Tailoring in project management can happen at any time and for any process being applied to a project. Organizations often have a project methodology in place and may realize that this methodology needs to allow for adjustments to best manage a variety of projects. As a project manager, you cannot blindly follow a methodology, you need to know how to assess a project to determine what processes will need to be adjusted to achieve a successful outcome for your project. Here we are going to look at a very high-level method for process tailoring. This four step method includes: evaluating existing processes, assessing the project, documenting the tailoring process, and re-evaluating.
1. Evaluate Existing Processes
Before you can even consider tailoring processes to meet the needs of your project, you need to understand fully the project management methodology and processes utilized by your organization. Some organizations implement the philosophy of setting a base list of processes that must be utilized for each project and allowing for adding processes as long as the base requirements are met. Some organizations identify all possible processes that may be utilized for a project and allow for the removal of some, if not most, of the processes depending upon the project needs. Others may employ a strict method that must be adhered to and may not be altered without prior approval. Before doing any project tailoring, it is best to understand fully the processes and know your organization's stance on making adjustments to tailor those processes for your project.
2. Assess the Project
Assessing the project tailoring needs can be completed by asking questions in regards to each of the project management knowledge areas to determine which processes are required for project success and which may need to be adjusted. Below is a small list of example questions a project manager may want to ask when tailoring their project. Each project is unique, so you should develop a list of questions to fit best your project.
Project Integration Management:
- Is this a phased project and if so, how many phases will this project have?
What is the size/complexity of the project and how will it impact the project management plan?
- Will we use Agile or Waterfall?
Are the project requirements clearly or loosely defined?
- How is time spent on the project logged by everyone?
Does the project need to be fast tracked?
- What tools will be utilized to track actual spending?
Is the project team managing finances or do we need to involve the finance department?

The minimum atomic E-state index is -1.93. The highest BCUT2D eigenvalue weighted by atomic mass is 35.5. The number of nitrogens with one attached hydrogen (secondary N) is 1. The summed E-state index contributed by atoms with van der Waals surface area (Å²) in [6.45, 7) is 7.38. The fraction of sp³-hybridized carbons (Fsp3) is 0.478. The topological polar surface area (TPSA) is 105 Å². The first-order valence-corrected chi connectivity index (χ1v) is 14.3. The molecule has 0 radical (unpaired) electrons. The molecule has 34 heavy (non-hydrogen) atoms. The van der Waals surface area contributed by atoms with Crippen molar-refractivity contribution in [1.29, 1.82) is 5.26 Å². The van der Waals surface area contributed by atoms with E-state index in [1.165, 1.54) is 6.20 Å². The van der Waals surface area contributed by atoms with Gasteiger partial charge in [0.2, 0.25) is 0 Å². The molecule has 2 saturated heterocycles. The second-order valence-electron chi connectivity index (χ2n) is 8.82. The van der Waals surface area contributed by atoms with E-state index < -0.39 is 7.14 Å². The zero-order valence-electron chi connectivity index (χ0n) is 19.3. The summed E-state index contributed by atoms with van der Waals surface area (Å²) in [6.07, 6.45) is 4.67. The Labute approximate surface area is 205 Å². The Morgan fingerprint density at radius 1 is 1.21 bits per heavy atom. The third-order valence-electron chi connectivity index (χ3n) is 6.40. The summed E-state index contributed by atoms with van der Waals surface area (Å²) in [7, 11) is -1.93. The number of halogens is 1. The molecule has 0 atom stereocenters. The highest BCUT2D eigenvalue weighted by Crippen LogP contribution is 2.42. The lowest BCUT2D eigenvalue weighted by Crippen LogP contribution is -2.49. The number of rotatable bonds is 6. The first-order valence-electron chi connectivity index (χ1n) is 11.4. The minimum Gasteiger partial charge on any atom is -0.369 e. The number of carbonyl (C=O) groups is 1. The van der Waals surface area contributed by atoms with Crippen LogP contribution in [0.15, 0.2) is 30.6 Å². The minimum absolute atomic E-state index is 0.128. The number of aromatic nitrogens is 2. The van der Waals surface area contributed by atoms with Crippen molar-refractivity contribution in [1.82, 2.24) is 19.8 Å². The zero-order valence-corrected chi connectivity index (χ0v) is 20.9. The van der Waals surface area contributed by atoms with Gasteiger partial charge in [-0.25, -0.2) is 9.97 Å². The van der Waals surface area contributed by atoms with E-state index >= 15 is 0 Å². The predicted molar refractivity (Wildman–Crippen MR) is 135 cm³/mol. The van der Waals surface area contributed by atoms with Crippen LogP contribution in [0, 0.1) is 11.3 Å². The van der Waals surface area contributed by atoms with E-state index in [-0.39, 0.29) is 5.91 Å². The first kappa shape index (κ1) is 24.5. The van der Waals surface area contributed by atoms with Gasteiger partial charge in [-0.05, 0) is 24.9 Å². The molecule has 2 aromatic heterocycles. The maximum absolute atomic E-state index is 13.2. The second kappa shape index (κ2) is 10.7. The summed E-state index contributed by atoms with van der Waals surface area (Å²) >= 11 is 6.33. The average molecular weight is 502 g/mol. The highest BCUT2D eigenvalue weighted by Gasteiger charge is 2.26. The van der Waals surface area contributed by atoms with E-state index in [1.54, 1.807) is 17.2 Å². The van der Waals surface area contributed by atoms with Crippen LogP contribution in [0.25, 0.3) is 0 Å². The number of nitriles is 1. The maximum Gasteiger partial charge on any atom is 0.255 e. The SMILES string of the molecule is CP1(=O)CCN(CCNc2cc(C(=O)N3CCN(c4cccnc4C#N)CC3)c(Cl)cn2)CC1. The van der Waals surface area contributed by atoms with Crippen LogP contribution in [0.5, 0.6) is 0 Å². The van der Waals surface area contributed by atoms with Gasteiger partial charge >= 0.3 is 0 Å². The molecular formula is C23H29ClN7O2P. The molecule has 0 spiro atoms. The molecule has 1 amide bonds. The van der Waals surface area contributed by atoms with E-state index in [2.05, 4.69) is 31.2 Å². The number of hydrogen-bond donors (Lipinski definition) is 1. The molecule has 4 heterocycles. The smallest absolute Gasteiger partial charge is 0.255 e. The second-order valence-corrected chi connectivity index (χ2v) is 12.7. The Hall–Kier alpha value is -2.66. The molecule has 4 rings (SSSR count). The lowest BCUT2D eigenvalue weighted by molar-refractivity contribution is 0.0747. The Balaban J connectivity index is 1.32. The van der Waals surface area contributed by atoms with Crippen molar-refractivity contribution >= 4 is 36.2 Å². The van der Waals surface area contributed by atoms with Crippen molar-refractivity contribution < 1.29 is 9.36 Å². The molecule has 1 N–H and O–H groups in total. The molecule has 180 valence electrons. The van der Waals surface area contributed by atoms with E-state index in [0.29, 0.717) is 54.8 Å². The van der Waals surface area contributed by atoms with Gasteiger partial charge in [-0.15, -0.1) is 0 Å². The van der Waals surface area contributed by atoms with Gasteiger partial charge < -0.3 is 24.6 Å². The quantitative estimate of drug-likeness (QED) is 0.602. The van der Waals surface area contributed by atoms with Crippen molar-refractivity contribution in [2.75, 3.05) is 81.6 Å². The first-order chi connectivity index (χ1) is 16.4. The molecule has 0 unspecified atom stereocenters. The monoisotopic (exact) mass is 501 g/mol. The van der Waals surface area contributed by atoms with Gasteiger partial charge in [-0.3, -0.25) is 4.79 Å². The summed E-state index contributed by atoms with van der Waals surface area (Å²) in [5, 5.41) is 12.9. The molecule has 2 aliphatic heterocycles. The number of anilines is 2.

- Does the organizational quality policy affect this project?
Are there any quality regulatory requirements that impact this project?
- Are required skills available in-house to complete this project or will resources need to be hired?
Will the project team be co-located or virtual?
Have they worked together previously?
- Will project team members be allowed to communicate directly with stakeholders or will all communication need to go through the project manager?
What are the preferred communication methods of the project team and stakeholders?
- What would be the impact on the organization if the project were to fail?
How much risk management is "right" for the project?
- Will the project management team have the authority to sign contracts or will this be done by a procurement or legal department?
What level of approval will the project team have for purchases ($100, $1,000, $10,000, etc.)?
- Are the Stakeholders physically located near the project?
What is the anticipated involvement of the stakeholders?
As part of the project, you need to document the tailoring process approach in the project management plan. As the processes are tailored you also need to document how each process was tailored and why it was added, removed, or revised. This serves two functions. One is to document all of the adjustments made as part of the tailoring process to have a good record of the project for closeout purposes. The second is to show which tailored processes worked well, and which ones may need further adjustment for future projects. By documenting the tailored processes, process tailoring guidelines and project tailoring checklists can be developed (or improved upon if already existing) to improve the process of tailoring for future projects within the organization.
Just as with many project management processes, you can't just tailor a process and walk away. As the project progresses, it is vital to re-evaluate the processes being used to determine if the tailoring is working as planned and if additional adjustments are necessary. This can be completed formally at the start of a new phase if this is a phased project or even informally as part of the project status meetings. No matter the method you chose to re-evaluate, document the approach and the results both as part of your project documentation.
Project process tailoring is a good project management practice that helps ensure a successful project outcome. A project manager should not blindly apply a methodology, but instead, should evaluate the existing processes, assess the project to be completed, document any process tailoring completed, and re-evaluate the tailoring process as the project proceeds. Here we have provided a high-level project process tailoring method that you can apply to your projects.
About the author: Cornelius Fichtner is a noted PMP expert. He has helped over 35,000 students prepare for the PMP Exam with The Project Management PrepCast at http://www.pm-prepcast.com/pmprepcast and The PMP Exam Simulator at http://www.pm-prepcast.com/simulator.